Managing Director Norman Hartnell highlights the recent findings in the “Fair Shares” project.
It was really interesting to read through the findings of the Fair Share project. This is an important piece of research undertaken by the Bristol University Family Law team on behalf of the Nuffield Foundation, with information collected via a YouGov survey and in-depth interviews.
The project looks at “…the financial and property arrangements that divorcing couples make, how they come to these arrangements and how they cope with the post-divorce set-up” with the long term aim of collating data that can help inform future reforms to family law.
For me, the project clearly highlights how the present divorce system is failing the most financially vulnerable when it comes to the outcomes they achieve, which may be by direct negotiation and with a lack of understanding what it is they are negotiating – and the impact this will have on their future.
Unsurprisingly it seems that in particular, pensions are not understood and their importance for long-term needs. As family lawyers, we know that alongside the family home, pensions are often the most valuable asset a family has. It’s sobering to see that the project notes that around 37 per cent of divorcees don’t actually know the value of their own pension pot, and that many don’t know how much their spouse’s pension is worth. Only 11 per cent of divorcees shared a pension pot – the report notes that this can be down to a lack of interest or a belief that it belongs to the person who has been contributing to it.
In the introduction to the full report, it is noted: “… of more consequence to those going through the process of separating is the insight the research offers with regards to the unequal financial footing of parties going into and coming out of a divorce. Here, women appear more financially vulnerable due to having lower incomes during marriage and tending to be financially worse off than men in the years after the divorce. The causes of income and employment disparity between married couples are well known, especially where there are dependent children living in the home.”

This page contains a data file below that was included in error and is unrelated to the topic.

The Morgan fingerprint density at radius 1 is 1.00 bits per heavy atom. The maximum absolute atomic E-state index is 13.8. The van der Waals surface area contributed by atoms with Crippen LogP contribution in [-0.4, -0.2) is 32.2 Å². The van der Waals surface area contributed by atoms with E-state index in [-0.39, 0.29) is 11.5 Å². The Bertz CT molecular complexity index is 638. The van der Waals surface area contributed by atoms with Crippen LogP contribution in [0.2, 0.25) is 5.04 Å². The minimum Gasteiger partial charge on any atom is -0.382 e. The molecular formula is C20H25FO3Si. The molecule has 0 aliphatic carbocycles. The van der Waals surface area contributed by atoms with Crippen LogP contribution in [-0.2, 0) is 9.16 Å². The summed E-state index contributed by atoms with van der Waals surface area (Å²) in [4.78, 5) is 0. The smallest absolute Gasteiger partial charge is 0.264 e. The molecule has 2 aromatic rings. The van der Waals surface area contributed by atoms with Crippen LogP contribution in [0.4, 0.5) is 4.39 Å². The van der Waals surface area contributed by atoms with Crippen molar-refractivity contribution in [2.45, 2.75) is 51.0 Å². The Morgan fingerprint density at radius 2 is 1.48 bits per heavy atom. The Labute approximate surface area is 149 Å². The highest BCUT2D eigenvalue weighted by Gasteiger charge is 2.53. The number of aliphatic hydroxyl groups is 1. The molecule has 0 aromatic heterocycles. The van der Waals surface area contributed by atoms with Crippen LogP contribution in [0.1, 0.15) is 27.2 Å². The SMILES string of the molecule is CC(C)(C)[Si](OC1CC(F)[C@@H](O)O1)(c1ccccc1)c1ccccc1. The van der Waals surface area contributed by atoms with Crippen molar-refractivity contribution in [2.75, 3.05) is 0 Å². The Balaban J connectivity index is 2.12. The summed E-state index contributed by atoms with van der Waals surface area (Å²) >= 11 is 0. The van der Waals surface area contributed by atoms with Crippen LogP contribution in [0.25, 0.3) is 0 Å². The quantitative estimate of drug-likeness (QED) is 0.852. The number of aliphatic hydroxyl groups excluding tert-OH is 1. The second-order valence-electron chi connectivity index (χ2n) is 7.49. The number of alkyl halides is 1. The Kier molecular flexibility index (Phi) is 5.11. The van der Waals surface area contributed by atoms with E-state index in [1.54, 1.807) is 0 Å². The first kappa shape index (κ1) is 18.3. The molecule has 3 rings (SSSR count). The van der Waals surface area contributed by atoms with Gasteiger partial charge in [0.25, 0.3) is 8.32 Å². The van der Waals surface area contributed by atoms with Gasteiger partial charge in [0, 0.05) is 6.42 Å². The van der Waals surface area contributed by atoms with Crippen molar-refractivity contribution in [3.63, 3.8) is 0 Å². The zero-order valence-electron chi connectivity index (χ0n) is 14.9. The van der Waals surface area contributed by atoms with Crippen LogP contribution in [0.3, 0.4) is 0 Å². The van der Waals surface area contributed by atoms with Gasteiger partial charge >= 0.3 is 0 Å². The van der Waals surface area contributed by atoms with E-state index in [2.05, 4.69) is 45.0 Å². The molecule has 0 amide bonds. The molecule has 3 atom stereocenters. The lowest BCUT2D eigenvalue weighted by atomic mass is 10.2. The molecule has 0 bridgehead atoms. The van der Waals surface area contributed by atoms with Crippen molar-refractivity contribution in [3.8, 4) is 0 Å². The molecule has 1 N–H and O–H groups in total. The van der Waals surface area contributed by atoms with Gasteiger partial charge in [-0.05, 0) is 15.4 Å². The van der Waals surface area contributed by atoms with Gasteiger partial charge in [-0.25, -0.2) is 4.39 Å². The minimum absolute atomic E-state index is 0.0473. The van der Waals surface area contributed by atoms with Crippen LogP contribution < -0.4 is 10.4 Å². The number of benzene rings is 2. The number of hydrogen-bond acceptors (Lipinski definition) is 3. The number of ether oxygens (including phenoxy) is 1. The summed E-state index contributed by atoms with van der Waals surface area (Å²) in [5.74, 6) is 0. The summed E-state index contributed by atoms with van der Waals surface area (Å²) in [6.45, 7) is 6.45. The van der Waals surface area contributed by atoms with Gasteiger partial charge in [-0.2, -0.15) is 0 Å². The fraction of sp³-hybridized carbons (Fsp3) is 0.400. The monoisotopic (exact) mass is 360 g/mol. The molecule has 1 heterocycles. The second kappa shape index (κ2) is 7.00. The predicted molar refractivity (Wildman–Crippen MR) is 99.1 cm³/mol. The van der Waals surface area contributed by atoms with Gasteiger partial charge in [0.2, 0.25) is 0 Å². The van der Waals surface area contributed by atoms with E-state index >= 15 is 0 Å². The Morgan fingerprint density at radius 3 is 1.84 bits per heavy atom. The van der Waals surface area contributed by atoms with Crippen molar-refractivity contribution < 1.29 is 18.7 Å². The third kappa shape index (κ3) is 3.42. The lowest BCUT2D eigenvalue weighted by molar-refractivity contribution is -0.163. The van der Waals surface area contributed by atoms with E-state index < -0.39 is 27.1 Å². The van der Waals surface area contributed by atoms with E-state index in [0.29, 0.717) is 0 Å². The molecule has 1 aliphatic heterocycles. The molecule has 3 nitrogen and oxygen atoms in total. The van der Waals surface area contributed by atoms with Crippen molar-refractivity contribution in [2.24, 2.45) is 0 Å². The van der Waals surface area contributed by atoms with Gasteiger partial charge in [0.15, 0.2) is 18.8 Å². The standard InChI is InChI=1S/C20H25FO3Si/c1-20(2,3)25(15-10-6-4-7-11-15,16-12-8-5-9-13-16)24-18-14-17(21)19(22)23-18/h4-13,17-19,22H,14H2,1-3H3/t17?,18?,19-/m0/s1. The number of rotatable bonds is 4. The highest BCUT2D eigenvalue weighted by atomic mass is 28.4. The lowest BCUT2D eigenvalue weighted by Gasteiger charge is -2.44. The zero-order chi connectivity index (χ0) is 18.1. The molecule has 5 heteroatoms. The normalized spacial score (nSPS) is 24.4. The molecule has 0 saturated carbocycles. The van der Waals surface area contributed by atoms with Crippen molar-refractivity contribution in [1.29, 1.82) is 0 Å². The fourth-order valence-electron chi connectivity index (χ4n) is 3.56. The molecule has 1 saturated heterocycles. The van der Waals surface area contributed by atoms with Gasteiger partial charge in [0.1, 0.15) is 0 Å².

So Fair Shares highlights the gender imbalance and the implications of such, especially for those parents who have sacrificed an earning career in the nurturing of children. In fact, it’s not just the immediate effect, as the three page summary concludes: “..up to five years after their divorce, female divorcees particularly mothers and those in older age, tended to be worse off than men even where they had re-partnered.”
As a final point, while it’s understandable that anxiety about potential costs may sometimes deter people from seeking advice from a family lawyer, in fact the cost of that advice more often than not will be recovered many times over in achieving the best result for a client.
The full report runs across over 367 pages and is based on careful research. In my opinion, it deserves to be widely read. It reaffirms why professional advice is so important to achieving a fair result, and it will hopefully enable those who need it to be encouraged to get such advice at an early stage in any separation.
To read the full report, visit: https://www.bristol.ac.uk/law/fair-shares-project/
Source: ISBN: 978-1-9164642-3-0
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